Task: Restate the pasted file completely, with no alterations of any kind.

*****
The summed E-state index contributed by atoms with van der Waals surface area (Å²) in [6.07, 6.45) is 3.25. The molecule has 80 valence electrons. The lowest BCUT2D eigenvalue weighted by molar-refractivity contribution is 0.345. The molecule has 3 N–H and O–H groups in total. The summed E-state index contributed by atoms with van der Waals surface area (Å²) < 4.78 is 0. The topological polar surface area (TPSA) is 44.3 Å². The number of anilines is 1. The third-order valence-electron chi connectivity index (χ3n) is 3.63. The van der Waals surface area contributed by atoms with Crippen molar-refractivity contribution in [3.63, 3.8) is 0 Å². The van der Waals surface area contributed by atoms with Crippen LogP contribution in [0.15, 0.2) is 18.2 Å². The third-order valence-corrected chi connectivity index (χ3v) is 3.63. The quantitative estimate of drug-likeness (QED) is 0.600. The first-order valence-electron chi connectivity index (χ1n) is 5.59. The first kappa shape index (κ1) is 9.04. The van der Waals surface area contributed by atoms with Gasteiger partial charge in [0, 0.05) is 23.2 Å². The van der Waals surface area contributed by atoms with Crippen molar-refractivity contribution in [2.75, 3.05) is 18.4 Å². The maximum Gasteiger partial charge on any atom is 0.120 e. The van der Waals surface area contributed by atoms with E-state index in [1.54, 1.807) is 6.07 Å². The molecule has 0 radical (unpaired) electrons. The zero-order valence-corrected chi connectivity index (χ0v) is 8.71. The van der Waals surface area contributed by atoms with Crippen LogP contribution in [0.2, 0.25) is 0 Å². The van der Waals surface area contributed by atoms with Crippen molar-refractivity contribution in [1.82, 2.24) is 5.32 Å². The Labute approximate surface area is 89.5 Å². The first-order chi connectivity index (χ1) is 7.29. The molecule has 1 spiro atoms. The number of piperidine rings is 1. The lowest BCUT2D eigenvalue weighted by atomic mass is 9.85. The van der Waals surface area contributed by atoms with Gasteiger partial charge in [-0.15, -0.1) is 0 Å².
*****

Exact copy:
The summed E-state index contributed by atoms with van der Waals surface area (Å²) in [6.07, 6.45) is 3.25. The molecule has 80 valence electrons. The lowest BCUT2D eigenvalue weighted by molar-refractivity contribution is 0.345. The molecule has 3 N–H and O–H groups in total. The summed E-state index contributed by atoms with van der Waals surface area (Å²) < 4.78 is 0. The topological polar surface area (TPSA) is 44.3 Å². The number of anilines is 1. The third-order valence-electron chi connectivity index (χ3n) is 3.63. The van der Waals surface area contributed by atoms with Crippen molar-refractivity contribution in [3.63, 3.8) is 0 Å². The van der Waals surface area contributed by atoms with Crippen LogP contribution in [0.15, 0.2) is 18.2 Å². The third-order valence-corrected chi connectivity index (χ3v) is 3.63. The quantitative estimate of drug-likeness (QED) is 0.600. The first-order valence-electron chi connectivity index (χ1n) is 5.59. The first kappa shape index (κ1) is 9.04. The van der Waals surface area contributed by atoms with Gasteiger partial charge in [0, 0.05) is 23.2 Å². The van der Waals surface area contributed by atoms with Crippen molar-refractivity contribution in [2.75, 3.05) is 18.4 Å². The maximum Gasteiger partial charge on any atom is 0.120 e. The van der Waals surface area contributed by atoms with E-state index in [1.54, 1.807) is 6.07 Å². The molecule has 0 radical (unpaired) electrons. The zero-order valence-corrected chi connectivity index (χ0v) is 8.71. The van der Waals surface area contributed by atoms with Crippen LogP contribution in [0.2, 0.25) is 0 Å². The van der Waals surface area contributed by atoms with Crippen molar-refractivity contribution in [1.82, 2.24) is 5.32 Å². The Labute approximate surface area is 89.5 Å². The first-order chi connectivity index (χ1) is 7.29. The molecule has 1 spiro atoms. The number of piperidine rings is 1. The lowest BCUT2D eigenvalue weighted by atomic mass is 9.85. The van der Waals surface area contributed by atoms with Gasteiger partial charge in [-0.15, -0.1) is 0 Å².